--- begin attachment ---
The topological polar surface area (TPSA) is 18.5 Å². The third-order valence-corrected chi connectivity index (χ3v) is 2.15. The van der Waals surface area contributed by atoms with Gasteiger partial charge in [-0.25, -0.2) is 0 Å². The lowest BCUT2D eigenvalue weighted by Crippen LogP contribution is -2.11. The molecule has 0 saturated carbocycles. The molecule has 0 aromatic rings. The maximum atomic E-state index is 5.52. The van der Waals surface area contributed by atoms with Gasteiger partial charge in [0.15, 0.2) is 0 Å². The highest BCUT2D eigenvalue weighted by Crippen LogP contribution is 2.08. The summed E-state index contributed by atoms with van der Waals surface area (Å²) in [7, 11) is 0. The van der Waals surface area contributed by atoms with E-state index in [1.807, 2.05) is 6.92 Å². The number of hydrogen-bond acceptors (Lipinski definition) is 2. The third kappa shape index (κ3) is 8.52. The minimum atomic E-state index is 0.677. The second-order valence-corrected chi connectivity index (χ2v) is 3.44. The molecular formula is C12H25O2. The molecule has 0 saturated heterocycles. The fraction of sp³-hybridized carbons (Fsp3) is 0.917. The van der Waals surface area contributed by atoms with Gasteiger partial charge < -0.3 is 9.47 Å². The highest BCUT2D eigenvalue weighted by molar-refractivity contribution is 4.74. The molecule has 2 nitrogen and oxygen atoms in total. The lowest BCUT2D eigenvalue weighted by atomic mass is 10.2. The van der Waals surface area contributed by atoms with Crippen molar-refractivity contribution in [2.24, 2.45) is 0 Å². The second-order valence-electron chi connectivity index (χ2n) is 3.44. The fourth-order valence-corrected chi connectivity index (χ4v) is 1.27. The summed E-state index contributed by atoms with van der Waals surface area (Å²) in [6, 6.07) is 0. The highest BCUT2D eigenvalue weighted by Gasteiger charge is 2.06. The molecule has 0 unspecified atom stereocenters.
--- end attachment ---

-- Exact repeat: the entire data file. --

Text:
The topological polar surface area (TPSA) is 18.5 Å². The third-order valence-corrected chi connectivity index (χ3v) is 2.15. The van der Waals surface area contributed by atoms with Gasteiger partial charge in [-0.25, -0.2) is 0 Å². The lowest BCUT2D eigenvalue weighted by Crippen LogP contribution is -2.11. The molecule has 0 saturated carbocycles. The molecule has 0 aromatic rings. The maximum atomic E-state index is 5.52. The van der Waals surface area contributed by atoms with Gasteiger partial charge in [0.15, 0.2) is 0 Å². The highest BCUT2D eigenvalue weighted by Crippen LogP contribution is 2.08. The summed E-state index contributed by atoms with van der Waals surface area (Å²) in [7, 11) is 0. The van der Waals surface area contributed by atoms with E-state index in [1.807, 2.05) is 6.92 Å². The number of hydrogen-bond acceptors (Lipinski definition) is 2. The third kappa shape index (κ3) is 8.52. The minimum atomic E-state index is 0.677. The second-order valence-corrected chi connectivity index (χ2v) is 3.44. The molecular formula is C12H25O2. The molecule has 0 saturated heterocycles. The fraction of sp³-hybridized carbons (Fsp3) is 0.917. The van der Waals surface area contributed by atoms with Gasteiger partial charge < -0.3 is 9.47 Å². The highest BCUT2D eigenvalue weighted by molar-refractivity contribution is 4.74. The molecule has 2 nitrogen and oxygen atoms in total. The lowest BCUT2D eigenvalue weighted by atomic mass is 10.2. The van der Waals surface area contributed by atoms with Crippen molar-refractivity contribution in [2.24, 2.45) is 0 Å². The second-order valence-electron chi connectivity index (χ2n) is 3.44. The fourth-order valence-corrected chi connectivity index (χ4v) is 1.27. The summed E-state index contributed by atoms with van der Waals surface area (Å²) in [6, 6.07) is 0. The highest BCUT2D eigenvalue weighted by Gasteiger charge is 2.06. The molecule has 0 unspecified atom stereocenters.